This option may be available to high-profile figures or other people personally known by U.S. diplomats. However, even if you meet this condition, you might still need a personal referral not just from any diplomat but from the ambassador him- or herself, simply because you are still in your home country.

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    @BobE Don't make this too much of an issue, the purpose of the house of representative is to permit lay person to serve in the legislature, i.e. non professional politicians. The senate is for the professional. The moral of the story is never believe what I rep says because they may only know a little bit more than the average person. This is by design – Frank Cedeno Jul 5 '18 at 14:23
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    @FrankCedeno There has been no distinction in the character of the people who serve in the House and the character of the people who serve in the Senate since at least the 17th Amendment and realistically before then. Senators are no more professional or skilled than Representatives. The evidence that there was ever a professional politician-lay person distinction in the U.S. Congress is very thin. – ohwilleke Jul 5 '18 at 19:51
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    In the House you have a current member that thinks Guam could tip over if too many people were on one side of the island. So yes, there is a distinction in the quality of intelligence between the House and Senate. But both are populated by careerists. Career politicians doesn't correlate to quality. – K Dog Jul 5 '18 at 20:47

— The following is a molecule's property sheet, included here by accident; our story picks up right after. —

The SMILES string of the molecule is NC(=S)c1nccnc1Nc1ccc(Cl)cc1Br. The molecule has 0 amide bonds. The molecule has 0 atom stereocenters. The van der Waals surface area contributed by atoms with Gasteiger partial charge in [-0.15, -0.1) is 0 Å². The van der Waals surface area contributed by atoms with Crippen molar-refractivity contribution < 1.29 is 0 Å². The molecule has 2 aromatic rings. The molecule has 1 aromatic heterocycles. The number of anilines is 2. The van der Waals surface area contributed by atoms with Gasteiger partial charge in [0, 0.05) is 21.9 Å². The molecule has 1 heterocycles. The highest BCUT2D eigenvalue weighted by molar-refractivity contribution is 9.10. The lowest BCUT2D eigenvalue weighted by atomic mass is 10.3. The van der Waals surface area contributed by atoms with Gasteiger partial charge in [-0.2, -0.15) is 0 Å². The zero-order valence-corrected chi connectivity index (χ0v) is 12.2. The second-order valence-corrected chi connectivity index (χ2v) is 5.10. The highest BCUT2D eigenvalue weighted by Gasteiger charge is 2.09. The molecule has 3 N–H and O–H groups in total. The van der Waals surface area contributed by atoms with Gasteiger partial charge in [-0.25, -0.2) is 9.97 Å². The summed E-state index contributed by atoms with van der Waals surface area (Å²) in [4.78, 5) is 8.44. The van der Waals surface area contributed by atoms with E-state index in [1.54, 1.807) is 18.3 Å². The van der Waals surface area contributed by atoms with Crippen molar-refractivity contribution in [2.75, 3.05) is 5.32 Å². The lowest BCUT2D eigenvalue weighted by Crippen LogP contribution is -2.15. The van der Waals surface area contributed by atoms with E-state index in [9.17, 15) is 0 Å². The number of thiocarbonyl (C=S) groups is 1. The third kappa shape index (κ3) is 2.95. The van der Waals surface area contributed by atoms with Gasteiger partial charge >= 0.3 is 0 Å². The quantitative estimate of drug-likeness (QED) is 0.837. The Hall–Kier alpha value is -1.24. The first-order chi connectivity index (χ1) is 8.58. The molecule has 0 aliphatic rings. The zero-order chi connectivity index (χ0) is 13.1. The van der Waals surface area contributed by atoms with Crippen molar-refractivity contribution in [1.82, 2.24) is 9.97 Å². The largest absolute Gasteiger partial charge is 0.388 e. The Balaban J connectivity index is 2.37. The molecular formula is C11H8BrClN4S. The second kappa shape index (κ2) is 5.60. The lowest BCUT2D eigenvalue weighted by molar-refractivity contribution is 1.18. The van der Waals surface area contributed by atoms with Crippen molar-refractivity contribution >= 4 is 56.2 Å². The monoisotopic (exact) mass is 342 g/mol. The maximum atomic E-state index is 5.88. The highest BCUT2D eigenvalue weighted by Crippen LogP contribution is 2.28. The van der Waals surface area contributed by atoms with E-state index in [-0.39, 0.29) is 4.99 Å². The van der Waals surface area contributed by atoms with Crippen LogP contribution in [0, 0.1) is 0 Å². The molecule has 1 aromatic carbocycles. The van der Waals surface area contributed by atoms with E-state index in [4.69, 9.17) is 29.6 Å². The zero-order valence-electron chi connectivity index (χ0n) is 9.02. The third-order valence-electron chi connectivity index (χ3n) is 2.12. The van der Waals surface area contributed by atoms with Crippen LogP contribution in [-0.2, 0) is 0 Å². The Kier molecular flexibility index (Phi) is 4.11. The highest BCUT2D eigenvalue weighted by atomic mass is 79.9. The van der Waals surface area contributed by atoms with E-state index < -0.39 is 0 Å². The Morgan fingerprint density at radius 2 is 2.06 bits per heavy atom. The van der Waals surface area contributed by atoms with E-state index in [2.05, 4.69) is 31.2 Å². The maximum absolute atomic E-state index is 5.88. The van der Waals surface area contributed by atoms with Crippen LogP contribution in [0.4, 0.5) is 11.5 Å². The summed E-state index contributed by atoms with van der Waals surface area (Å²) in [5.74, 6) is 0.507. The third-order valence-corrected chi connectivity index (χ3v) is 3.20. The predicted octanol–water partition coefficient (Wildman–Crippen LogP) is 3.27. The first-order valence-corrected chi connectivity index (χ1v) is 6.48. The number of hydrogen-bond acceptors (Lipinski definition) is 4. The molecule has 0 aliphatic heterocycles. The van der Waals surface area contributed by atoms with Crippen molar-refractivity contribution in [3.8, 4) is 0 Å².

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    @ Frank Cedeno Tom Cole has been in politics since 1988, has been US rep. since 2003. Graduate Yale with Phd at U. OK. That sounds like a smart, skillfull, professional politician. Are you suggesting that he should be termed out so that he could be replaced by non-politician who has no understanding (skill or knowledge) of the workings of the Appropriations Committee? – BobE Jul 6 '18 at 2:48
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    @ Frank Cedeno - OK, you are an advocate for term limits - what does that have to do with this question/answer ? – BobE Jul 7 '18 at 14:59